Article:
In the cliche-riddled analysis of campaign 2010, it would be a mistake to include the results from Idaho's District 18 as part of a far-right electoral sweep. As spirited an effort as Democrat Branden Durst waged, the fact remains that voters who supported Democratic Sen. Kate Kelly for three terms thought Republican Mitch Toryanski would be an appropriate successor.
Toryanski told Citydesk that he never would have considered waging a campaign if Kelly had not stepped down.
"I absolutely would not have run against Kate," said the senator-elect. "There's a myriad of things why people vote for a candidate, and likability is a big factor. She had it."
Toryanski laughed and added, "I'm not interested in exercises in futility. If Colin Powell had moved into this district, he would have lost against Kate. She was too popular."
Toryanski said that even though the GOP tent includes far-right fringe elements, he is a "pragmatic Republican."
"There are plenty of people big into theory and philosophy. But I know that it takes resources, personnel, money, time and opportunity to achieve an objective. We don't live in a black-and-white world. I have not been well served by shooting from the hip."
Toryanski may be a freshman legislator when he's sworn into office, but he's not to be underestimated. He's a West Point grad with degrees from American University and the Army War College. He was a small business manager, and he worked in the Ada County Prosecutor and the Idaho Attorney General's offices. Perhaps above all, Toryanski has been in the unique position of writing the law and enforcing the law. He estimated that he wrote an average of 800 briefs each legislative session.
However, Toryanski was the first to say that his new constituents weren't simply going to vote for a resume.
"I knocked on thousands of doors," he said. "I had absolutely no name recognition. And Branden [Durst] was a very active, hard campaigner."
Toryanski's 18th District, covering Southeast and Southwest Boise is rather eclectic.
"There are the big houses by the river, but also pockets of trailer parks. I was campaigning over in the western part of 18 and I saw a young man in his 20s. It looked like he was out on the Palouse. But there he was on a dirt road, leading his horse with one hand, and holding his girlfriend's hand in the other."
Toryanski said his primary challenge in May was probably tougher than the general election. He was one of three candidates, including veteran legislator Dean Sorensen.
"It was a very useful test so I could be stronger for the general. It turned out exactly that way. And the general election wasn't like I was starting over. It was a continuation. You have battles and you have campaigns. The primary was just one battle in a longer campaign."
Military analogies come easy to Toryanski. He's a 30-year Army veteran, 14 of which he has served as a citizen soldier.
But while he's often tagged as a soldier, prosecutor or politician, he considers himself first and last a husband to his wife, Kim, and father of three.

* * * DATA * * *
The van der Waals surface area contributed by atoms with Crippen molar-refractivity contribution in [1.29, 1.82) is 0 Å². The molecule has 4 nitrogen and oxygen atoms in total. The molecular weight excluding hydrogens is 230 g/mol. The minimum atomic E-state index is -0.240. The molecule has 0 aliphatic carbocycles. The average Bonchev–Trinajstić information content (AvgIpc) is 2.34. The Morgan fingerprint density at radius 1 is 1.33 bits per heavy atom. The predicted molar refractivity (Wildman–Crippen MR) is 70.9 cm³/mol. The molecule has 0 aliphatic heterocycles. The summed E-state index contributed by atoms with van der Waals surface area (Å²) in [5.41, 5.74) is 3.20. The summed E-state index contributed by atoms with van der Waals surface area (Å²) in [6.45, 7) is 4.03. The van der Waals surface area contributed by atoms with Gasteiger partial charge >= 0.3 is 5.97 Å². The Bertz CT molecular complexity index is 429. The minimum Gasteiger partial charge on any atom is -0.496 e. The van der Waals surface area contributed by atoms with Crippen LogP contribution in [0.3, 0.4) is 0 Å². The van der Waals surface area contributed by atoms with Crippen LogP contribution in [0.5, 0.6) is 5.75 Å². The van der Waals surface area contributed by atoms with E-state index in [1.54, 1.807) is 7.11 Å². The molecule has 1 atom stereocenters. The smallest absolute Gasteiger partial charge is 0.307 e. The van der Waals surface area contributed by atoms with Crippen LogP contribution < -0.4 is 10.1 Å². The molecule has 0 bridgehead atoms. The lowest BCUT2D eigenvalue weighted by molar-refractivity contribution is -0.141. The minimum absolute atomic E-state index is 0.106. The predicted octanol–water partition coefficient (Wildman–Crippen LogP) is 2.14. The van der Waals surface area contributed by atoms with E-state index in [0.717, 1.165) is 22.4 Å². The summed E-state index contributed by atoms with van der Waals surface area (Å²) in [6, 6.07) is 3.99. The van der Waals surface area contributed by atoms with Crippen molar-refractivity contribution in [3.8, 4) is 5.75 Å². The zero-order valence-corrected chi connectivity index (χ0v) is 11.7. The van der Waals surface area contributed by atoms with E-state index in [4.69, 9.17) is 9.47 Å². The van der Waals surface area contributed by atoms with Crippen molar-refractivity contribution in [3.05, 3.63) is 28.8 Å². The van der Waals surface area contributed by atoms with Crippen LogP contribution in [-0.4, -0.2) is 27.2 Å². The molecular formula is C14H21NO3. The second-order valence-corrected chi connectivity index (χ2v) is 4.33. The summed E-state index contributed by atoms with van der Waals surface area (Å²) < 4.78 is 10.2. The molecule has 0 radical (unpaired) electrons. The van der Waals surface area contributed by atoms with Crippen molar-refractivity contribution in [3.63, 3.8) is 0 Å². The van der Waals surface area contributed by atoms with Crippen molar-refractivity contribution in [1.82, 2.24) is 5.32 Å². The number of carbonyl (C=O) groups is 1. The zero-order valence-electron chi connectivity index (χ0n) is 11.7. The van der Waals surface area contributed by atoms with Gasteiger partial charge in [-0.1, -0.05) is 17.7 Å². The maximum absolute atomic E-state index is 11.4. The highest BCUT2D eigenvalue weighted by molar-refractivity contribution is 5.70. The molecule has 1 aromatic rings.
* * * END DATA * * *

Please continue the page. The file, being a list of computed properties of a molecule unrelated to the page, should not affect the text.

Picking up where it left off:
"We went to bed election night long before the votes were ultimately counted," laughed Toryanski. "I got a call about 5 a.m. saying I had won by 103 votes. I had to get up about an hour later to take my 12-year-old, Marshall, to East Junior High."
When Citydesk sat down with Toryanski at a South Boise coffee shop, he said he had to get home to take his 8-year-old daughter, Natalya, to march in the Veterans Day parade with her Girl Scout troop before taking his 10-year-old son, Nicolas, to a guitar lesson. It'll be a tighter squeeze for family time once the legislature convenes in January. He's already scheduling pre-session meetings.
"On Nov. 29 we begin a three-day 'law school for legislators.' It's an orientation for new lawmakers," said Toryanski. He should know. He used to teach part of it.
News from the street
The Capital City Development Corp. is moving ahead with analysis of one-way vs. two-way streets for downtown Boise.
CCDC has engaged with traffic consultant Kittelson and Associates, to work with the Ada County Highway District in determining if it is technically feasible to return some of the streets--specifically 11th, 12th, 13th and 14th streets--to two-way operations.
This week, CCDC Executive Director Phil Kushlan reported to his board that there has been general agreement that 12th and 14th streets would pose no problem. However, said Kushlan, there was concern about broader impacts to the street system with respect to 11th and 13th.
Kushlan said no specific proposal has been developed yet, but his staff has decided to expand the scope to include the possibility of morphing from one-way to two-way for the rest of downtown.
Meanwhile, CCDC moved forward with its plans to introduce "streetscape" projects to the west end of Boise's downtown in 2011.
New sidewalk designs, frontages and urban landscaping are targeted for six separate blocks along Ninth, 10th and Main streets. CCDC authorized Boise-based JensenBelts Associates to move forward with design services and cost estimation for the project. The fiscal year 2011 CCDC budget includes more than $500,000 for the proposed project.
The urban renewal agency is also looking into the possibility of developing a new downtown valet parking ordinance, which, if approved, would allow private businesses to pay for on-street parking spaces from which a valet company could park patrons or event attendees' cars as a convenience.
And finally, as a sure sign of the season, CCDC began putting up holiday lights along the top perimeters of all downtown garages this week. Within days, lights go up on trees in the Grove Plaza and along Boise's Eighth Street. CCDC budgets $8,000 for the annual illumination.